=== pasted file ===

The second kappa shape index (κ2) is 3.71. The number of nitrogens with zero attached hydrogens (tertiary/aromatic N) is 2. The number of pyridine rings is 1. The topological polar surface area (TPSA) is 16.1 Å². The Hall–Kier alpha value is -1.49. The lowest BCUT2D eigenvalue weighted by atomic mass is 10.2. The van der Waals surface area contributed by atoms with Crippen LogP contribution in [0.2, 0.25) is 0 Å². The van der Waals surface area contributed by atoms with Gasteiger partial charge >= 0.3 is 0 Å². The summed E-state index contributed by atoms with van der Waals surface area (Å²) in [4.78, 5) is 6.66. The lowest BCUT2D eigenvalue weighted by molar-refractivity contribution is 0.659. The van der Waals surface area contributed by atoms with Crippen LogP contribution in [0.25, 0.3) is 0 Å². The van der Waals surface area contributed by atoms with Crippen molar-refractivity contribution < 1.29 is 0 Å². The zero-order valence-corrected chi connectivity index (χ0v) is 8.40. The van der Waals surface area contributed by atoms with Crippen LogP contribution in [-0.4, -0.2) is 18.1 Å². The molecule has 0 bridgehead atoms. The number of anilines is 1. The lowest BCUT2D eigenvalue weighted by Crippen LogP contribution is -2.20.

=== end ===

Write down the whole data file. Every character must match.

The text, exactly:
The second kappa shape index (κ2) is 3.71. The number of nitrogens with zero attached hydrogens (tertiary/aromatic N) is 2. The number of pyridine rings is 1. The topological polar surface area (TPSA) is 16.1 Å². The Hall–Kier alpha value is -1.49. The lowest BCUT2D eigenvalue weighted by atomic mass is 10.2. The van der Waals surface area contributed by atoms with Crippen LogP contribution in [0.2, 0.25) is 0 Å². The van der Waals surface area contributed by atoms with Gasteiger partial charge >= 0.3 is 0 Å². The summed E-state index contributed by atoms with van der Waals surface area (Å²) in [4.78, 5) is 6.66. The lowest BCUT2D eigenvalue weighted by molar-refractivity contribution is 0.659. The van der Waals surface area contributed by atoms with Crippen LogP contribution in [0.25, 0.3) is 0 Å². The van der Waals surface area contributed by atoms with Crippen molar-refractivity contribution < 1.29 is 0 Å². The zero-order valence-corrected chi connectivity index (χ0v) is 8.40. The van der Waals surface area contributed by atoms with Crippen LogP contribution in [-0.4, -0.2) is 18.1 Å². The molecule has 0 bridgehead atoms. The number of anilines is 1. The lowest BCUT2D eigenvalue weighted by Crippen LogP contribution is -2.20.